### Use of filter and map as a programming abstraction

Many system defined functions exists in Lisp, such as ` map, some, every, notany, notevery, reduce, remove-if ` and many more.

Among the interesting additional functions used in the examples below are: ` dolist, when, unless, push, nreverse `. Note also the use of keywords when calling functions and of auxiliary arguments to functions.

```
;;;; FILTER

;;;; filters from the list l the elements that satisfy
;;;; the filter predicate and returns them in a list

;;; recursive definition
(defun filter (fn l)
(cond ((null l) nil)
((funcall fn (car l))
(cons (car l) (filter fn (cdr l))))
(t (filter fn (cdr l)))))

;;; iterative version
;;; note the use of &aux in the list of arguments to specify a local variable
;;; and, if needed, to initialize it
(defun filter (fn l &aux (newlist nil))
(dolist (elt l)
(when (funcall fn elt)
(push elt newlist)))
;; nreverse is the destructive version of reverse - faster and a better
;; choice when there is no risk of destroying a useful data structure
(nreverse newlist))

;;;; MAPPING AND REDUCTION

;;; the result type is specified by the first argument
(map 'string
;; note the use of # to specify the argument is a function
#'(lambda(x) (if (oddp x) #\1 #\0))
'(1 2 3 4))

;;; finds if there is at least an odd number in the sequence
(some #'oddp '(1 2 3 4 5))

;;; finds if all elements of the sequence are odd numbers
(every #'oddp '(1 2 3 4 5))

;;; finds if no element in the sequence is odd
(notany #'oddp '(1 2 3 4 5))

;;; finds if not every element in the sequence is odd
(notevery #'oddp '(1 2 3 4 5))

;;; combines all the elements of the sequence using a
;;; binary operation in a left associative way.
;;; Equivalent to (+ (+ (+ 1 2) 3) 4)
(reduce #'+ '(1 2 3 4))

;;; by default reduce is left associative
;;; this returns (((1 2) 3) 4)
(reduce #'list '(1 2 3 4))

;;; this is right associative since we are specifying that the keyword
;;; :from-end is true
;;; this produces (1 (2 (3 4)))
(reduce #'list '(1 2 3 4) :from-end t)

;;; COMPUTE THE INNER PRODUCT OF TWO VECTORS (STORED AS LISTS)
;;; The inner product is computed by multiplying each element of one list by
;;; the corresponding element of the other list and adding up all of those
;;; products.  The two lists must have the same length.
(defun inner-product (lst1 lst2)
(if (not (eql (length lst1) (length lst2)))
(error "List Lengths are not equal")
(reduce #'+ (mapcar #'* lst1 lst2))))

(inner-product '(1 2 3) '(1 10 100)) = 321

;;; SUM THE SQUARE ROOTS OF THE POSITIVE NUMBERS IN A LIST
;;; from Norvig - page 840
(reduce #'+ (mapcar #'sqrt (remove-if-not #'plusp lst)))

;:: or, more efficiently
(let ((sum 0))
(dolist (num lst sum)
(when (plusp num)
(incf sum (sqrt num)))))

;;; mapcan is useful to return a variable number of arguments from a filter
(mapcan #'(lambda (x)
(when (and (numberp x) (evenp x))
(list x)))
'(1 2 3 4 x 5 y 6 z 7))
= (2 4 6)
```

### Use of iteration and recursion

Common Lisp has a number of system defined functions for iterations. Among the most useful are `do, dolist, dotimes`. The mapping functions we saw earlier can also be used to avoid writing iterations explicitely.
```;;;; REMOVE FROM A LIST ALL THE ELEMENTS THAT BELONG TO ANOTHER LIST

;;; recursive function.  This is not tail recursive
;;; not a good way of writing it!
(defun remove-seen (items list)
(cond ((null items) nil)
;; we use equal since the elements can be of any type
((member (car items) list :test #'equal)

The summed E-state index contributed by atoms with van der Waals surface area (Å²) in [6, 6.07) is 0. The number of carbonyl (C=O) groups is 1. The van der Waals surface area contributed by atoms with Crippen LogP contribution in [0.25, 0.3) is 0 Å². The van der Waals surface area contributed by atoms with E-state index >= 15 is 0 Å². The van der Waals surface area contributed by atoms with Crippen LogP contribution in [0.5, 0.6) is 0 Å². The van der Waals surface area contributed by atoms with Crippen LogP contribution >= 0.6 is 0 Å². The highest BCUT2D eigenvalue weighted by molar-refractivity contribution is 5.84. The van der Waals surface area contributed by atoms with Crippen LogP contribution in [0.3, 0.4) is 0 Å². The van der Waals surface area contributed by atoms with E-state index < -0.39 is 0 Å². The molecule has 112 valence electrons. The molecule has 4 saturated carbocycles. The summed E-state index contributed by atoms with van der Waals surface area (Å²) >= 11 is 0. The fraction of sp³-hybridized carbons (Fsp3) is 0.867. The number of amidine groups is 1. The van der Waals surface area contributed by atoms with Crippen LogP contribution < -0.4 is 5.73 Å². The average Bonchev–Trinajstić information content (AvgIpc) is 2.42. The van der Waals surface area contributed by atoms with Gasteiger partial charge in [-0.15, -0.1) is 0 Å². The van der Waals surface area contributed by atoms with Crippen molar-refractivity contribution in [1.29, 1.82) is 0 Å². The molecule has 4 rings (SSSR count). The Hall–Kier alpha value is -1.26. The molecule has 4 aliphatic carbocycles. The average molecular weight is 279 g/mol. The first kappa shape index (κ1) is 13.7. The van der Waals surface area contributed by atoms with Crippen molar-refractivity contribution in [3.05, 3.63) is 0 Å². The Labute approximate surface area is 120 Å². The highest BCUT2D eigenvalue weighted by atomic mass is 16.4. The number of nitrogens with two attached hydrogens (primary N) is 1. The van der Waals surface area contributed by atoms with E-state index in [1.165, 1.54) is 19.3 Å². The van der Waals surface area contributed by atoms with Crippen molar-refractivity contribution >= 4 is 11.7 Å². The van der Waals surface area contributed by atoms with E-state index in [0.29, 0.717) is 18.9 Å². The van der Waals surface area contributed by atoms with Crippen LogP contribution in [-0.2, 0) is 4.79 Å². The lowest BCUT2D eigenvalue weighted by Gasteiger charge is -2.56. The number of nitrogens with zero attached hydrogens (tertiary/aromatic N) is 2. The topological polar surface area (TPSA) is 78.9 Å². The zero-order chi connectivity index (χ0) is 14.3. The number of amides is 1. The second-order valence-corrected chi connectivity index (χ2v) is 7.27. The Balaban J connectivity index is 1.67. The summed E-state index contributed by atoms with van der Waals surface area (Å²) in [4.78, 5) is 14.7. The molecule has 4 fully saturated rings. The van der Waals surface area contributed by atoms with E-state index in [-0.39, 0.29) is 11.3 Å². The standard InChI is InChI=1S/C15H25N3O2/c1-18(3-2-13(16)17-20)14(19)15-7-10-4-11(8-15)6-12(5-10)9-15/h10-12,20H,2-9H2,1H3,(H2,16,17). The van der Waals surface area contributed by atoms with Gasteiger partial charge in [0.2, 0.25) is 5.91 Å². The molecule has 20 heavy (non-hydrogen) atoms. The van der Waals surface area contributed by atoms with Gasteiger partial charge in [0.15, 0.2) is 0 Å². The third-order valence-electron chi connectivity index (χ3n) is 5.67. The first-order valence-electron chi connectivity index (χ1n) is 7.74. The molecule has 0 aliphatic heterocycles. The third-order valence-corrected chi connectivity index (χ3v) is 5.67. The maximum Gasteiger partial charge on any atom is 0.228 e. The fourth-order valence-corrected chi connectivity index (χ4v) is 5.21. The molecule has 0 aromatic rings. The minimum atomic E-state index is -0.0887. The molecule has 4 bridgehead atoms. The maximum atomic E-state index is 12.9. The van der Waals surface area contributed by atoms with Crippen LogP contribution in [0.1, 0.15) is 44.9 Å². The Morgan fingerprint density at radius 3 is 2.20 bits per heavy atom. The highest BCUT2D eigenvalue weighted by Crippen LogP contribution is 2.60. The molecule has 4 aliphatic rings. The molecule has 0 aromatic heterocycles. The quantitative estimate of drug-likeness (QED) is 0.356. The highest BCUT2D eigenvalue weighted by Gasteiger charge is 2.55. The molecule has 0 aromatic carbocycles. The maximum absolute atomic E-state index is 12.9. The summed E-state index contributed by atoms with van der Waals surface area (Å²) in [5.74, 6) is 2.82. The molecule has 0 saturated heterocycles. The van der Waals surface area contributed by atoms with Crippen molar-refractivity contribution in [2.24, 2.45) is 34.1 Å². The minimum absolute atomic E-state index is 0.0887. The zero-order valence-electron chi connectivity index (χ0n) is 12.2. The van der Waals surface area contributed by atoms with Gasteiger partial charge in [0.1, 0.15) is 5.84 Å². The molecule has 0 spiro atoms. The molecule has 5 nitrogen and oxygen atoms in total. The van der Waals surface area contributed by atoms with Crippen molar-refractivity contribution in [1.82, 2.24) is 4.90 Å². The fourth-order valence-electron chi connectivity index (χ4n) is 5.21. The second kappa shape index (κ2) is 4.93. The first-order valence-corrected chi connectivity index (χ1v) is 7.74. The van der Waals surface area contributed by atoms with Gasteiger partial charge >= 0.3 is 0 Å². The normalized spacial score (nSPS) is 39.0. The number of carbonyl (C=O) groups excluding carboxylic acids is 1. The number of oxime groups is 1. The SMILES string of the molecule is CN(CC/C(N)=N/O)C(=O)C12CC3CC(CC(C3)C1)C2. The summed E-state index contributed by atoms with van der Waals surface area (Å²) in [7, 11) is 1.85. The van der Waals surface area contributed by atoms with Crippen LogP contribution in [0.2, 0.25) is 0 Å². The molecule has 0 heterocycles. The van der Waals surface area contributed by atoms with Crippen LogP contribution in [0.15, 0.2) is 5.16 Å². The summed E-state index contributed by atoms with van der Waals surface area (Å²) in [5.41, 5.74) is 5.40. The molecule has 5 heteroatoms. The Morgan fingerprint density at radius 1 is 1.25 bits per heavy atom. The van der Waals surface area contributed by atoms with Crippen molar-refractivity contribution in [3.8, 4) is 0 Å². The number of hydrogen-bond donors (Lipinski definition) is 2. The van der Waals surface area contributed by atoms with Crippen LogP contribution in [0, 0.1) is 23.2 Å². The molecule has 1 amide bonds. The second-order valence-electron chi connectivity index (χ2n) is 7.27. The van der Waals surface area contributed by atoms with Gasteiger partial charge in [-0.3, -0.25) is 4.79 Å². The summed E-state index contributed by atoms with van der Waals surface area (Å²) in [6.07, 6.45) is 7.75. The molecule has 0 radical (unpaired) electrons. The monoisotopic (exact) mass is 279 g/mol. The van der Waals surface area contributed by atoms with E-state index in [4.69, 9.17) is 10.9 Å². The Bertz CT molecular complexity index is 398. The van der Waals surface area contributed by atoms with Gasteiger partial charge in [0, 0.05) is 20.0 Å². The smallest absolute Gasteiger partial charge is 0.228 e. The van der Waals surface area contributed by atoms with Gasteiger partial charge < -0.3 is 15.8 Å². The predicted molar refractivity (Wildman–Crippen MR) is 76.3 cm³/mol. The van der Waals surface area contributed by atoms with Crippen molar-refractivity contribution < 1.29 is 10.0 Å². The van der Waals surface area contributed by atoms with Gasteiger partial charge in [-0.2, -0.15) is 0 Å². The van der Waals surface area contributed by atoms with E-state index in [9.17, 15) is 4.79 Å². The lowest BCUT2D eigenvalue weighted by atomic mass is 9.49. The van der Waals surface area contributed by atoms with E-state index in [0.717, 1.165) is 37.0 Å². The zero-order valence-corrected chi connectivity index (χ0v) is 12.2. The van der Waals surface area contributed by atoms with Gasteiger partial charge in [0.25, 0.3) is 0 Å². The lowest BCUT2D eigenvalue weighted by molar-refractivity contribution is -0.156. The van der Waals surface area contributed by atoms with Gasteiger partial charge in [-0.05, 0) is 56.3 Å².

(remove-seen (cdr items) list))
(t (cons (car items)
(remove-seen (cdr items) list)))))

;;; iterative version.  This is faster
(defun remove-seen-2 (items list &aux (newseq nil))
(dolist (item items)
(unless (member item list :test #'equal)
(push item newseq)))
(nreverse newseq))

;;; this is simpler.  It uses the function remove-if
;;; remove-if is non destructive, delete-if is destructive
(defun remove-seen (items list)
;; note the use of lambda to specify the predicate to be applied
;; to each element of items
(remove-if #'(lambda (node) (member node list :test #'equal))
items))

;;;; INVERT AN ASSOCIATION LIST

;;; iterative version
(defun invert (alist &aux newlist)
(dolist (entry alist)
(let ((key (car entry))
(let ((newentry (assoc value newlist)))
;; if there is no entry for value create it
(cond ((null newentry)
(push (list value key) newlist))
;; otherwise change it
;; as suggested by Doug Perrin (thanks!)
(t (push key (cdr newentry)))
))))
newlist)

; Example:
; (invert '((apple red)(raisin yellow)(banana yellow)
;	    (carrot orange)(cherry red)))
;
; ((ORANGE CARROT) (YELLOW BANANA RAISIN) (RED CHERRY APPLE))

;;; this uses mapcar and remove-if/remove-if-not as filters
(defun invert (alist)
(if (null alist)
nil
(cons (cons
;; takes the first value
;; collects keys of entries with same value
(mapcar #'car
(remove-if-not
#'(lambda (record)
alist)))
;; removes all pairs already considered and continues
(invert (remove-if
#'(lambda (record)
alist)))))

; Example:
; (invert '((apple red)(raisin yellow)(banana yellow)
;	    (carrot orange)(cherry red)))
;
;((RED APPLE CHERRY) (YELLOW RAISIN BANANA) (ORANGE CARROT))

;;; TRANSPOSE A 2-DIMENSIONAL MATRIX.
;;; this solution is iterative and uses the array functions

(defun transpose (matrix &aux newmatrix)
;; this creates a new array
(let ((newmatrix (make-array (array-dimensions matrix))))
(dotimes (i (car (array-dimensions matrix)))
(dotimes (j (car (array-dimensions matrix)))
(setf (aref newmatrix i j)
(aref matrix j i))))
newmatrix))

;;; this solution assumes the matrix is a list of lists
;;; can you figure out how it works?
(defun transpose-1 (m)
(cond ((null (car m)) nil)
(t (cons (mapcar #'car m) (transpose-1 (mapcar #'cdr m))))))

; try this example
(transpose-1 '((1 2 3) (4 5 6) (7 8 9)))

;;; this also assumes the matrix is a list of lists.  It is more compact
;;; then the previous one but very similar
(defun transpose-2 (m)
(apply #'mapcar (cons #'list m)))

```